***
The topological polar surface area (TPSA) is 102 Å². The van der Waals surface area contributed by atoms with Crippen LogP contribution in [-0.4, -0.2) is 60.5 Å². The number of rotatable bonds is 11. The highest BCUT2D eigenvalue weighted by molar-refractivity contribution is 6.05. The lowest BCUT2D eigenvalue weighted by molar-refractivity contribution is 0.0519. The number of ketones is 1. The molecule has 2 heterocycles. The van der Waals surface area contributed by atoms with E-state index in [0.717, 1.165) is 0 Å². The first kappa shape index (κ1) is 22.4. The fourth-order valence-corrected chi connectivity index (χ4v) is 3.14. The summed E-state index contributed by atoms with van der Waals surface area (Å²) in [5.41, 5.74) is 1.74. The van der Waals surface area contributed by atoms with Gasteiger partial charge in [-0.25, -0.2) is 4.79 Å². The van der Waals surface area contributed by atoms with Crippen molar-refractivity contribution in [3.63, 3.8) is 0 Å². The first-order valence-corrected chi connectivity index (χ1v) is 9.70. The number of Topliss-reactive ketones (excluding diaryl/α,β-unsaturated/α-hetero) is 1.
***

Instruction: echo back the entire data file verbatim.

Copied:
The topological polar surface area (TPSA) is 102 Å². The van der Waals surface area contributed by atoms with Crippen LogP contribution in [-0.4, -0.2) is 60.5 Å². The number of rotatable bonds is 11. The highest BCUT2D eigenvalue weighted by molar-refractivity contribution is 6.05. The lowest BCUT2D eigenvalue weighted by molar-refractivity contribution is 0.0519. The number of ketones is 1. The molecule has 2 heterocycles. The van der Waals surface area contributed by atoms with E-state index in [0.717, 1.165) is 0 Å². The first kappa shape index (κ1) is 22.4. The fourth-order valence-corrected chi connectivity index (χ4v) is 3.14. The summed E-state index contributed by atoms with van der Waals surface area (Å²) in [5.41, 5.74) is 1.74. The van der Waals surface area contributed by atoms with Gasteiger partial charge in [-0.25, -0.2) is 4.79 Å². The van der Waals surface area contributed by atoms with Crippen molar-refractivity contribution in [3.63, 3.8) is 0 Å². The first-order valence-corrected chi connectivity index (χ1v) is 9.70. The number of Topliss-reactive ketones (excluding diaryl/α,β-unsaturated/α-hetero) is 1.